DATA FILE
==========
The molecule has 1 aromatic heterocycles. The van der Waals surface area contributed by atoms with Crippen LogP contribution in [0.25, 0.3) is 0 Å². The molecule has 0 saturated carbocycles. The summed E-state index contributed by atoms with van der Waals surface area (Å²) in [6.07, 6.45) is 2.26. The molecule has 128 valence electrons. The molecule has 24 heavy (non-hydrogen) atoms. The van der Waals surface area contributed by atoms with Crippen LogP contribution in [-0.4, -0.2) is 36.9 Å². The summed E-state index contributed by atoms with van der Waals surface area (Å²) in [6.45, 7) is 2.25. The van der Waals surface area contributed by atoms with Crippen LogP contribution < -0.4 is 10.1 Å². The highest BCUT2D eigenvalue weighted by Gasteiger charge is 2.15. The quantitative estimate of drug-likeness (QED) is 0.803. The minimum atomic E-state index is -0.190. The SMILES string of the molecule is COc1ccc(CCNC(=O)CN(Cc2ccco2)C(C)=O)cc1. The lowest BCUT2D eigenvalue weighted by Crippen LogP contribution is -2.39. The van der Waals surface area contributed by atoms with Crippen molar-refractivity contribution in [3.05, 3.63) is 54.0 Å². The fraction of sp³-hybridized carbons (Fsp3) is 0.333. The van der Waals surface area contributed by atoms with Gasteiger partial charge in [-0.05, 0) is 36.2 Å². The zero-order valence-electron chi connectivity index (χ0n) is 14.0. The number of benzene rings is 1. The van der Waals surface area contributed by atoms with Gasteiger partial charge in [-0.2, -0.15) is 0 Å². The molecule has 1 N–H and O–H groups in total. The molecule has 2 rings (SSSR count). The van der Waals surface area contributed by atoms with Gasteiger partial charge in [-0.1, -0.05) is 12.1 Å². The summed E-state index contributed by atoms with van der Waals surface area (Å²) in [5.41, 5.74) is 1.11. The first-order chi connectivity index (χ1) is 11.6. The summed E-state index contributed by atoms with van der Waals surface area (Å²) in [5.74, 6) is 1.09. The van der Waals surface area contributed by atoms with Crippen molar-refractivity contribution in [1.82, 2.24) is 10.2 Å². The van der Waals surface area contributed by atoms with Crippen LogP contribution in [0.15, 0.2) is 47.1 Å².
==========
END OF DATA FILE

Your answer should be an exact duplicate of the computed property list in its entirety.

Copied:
The molecule has 1 aromatic heterocycles. The van der Waals surface area contributed by atoms with Crippen LogP contribution in [0.25, 0.3) is 0 Å². The molecule has 0 saturated carbocycles. The summed E-state index contributed by atoms with van der Waals surface area (Å²) in [6.07, 6.45) is 2.26. The molecule has 128 valence electrons. The molecule has 24 heavy (non-hydrogen) atoms. The van der Waals surface area contributed by atoms with Crippen LogP contribution in [-0.4, -0.2) is 36.9 Å². The summed E-state index contributed by atoms with van der Waals surface area (Å²) in [6.45, 7) is 2.25. The van der Waals surface area contributed by atoms with Crippen LogP contribution < -0.4 is 10.1 Å². The highest BCUT2D eigenvalue weighted by Gasteiger charge is 2.15. The quantitative estimate of drug-likeness (QED) is 0.803. The minimum atomic E-state index is -0.190. The SMILES string of the molecule is COc1ccc(CCNC(=O)CN(Cc2ccco2)C(C)=O)cc1. The lowest BCUT2D eigenvalue weighted by Crippen LogP contribution is -2.39. The van der Waals surface area contributed by atoms with Crippen molar-refractivity contribution in [3.05, 3.63) is 54.0 Å². The fraction of sp³-hybridized carbons (Fsp3) is 0.333. The van der Waals surface area contributed by atoms with Gasteiger partial charge in [-0.05, 0) is 36.2 Å². The zero-order valence-electron chi connectivity index (χ0n) is 14.0. The number of benzene rings is 1. The van der Waals surface area contributed by atoms with Gasteiger partial charge in [-0.2, -0.15) is 0 Å². The molecule has 1 N–H and O–H groups in total. The molecule has 2 rings (SSSR count). The van der Waals surface area contributed by atoms with Gasteiger partial charge in [-0.1, -0.05) is 12.1 Å². The summed E-state index contributed by atoms with van der Waals surface area (Å²) in [5.41, 5.74) is 1.11. The first-order chi connectivity index (χ1) is 11.6. The summed E-state index contributed by atoms with van der Waals surface area (Å²) in [5.74, 6) is 1.09. The van der Waals surface area contributed by atoms with Crippen molar-refractivity contribution in [1.82, 2.24) is 10.2 Å². The van der Waals surface area contributed by atoms with Crippen LogP contribution in [0.15, 0.2) is 47.1 Å².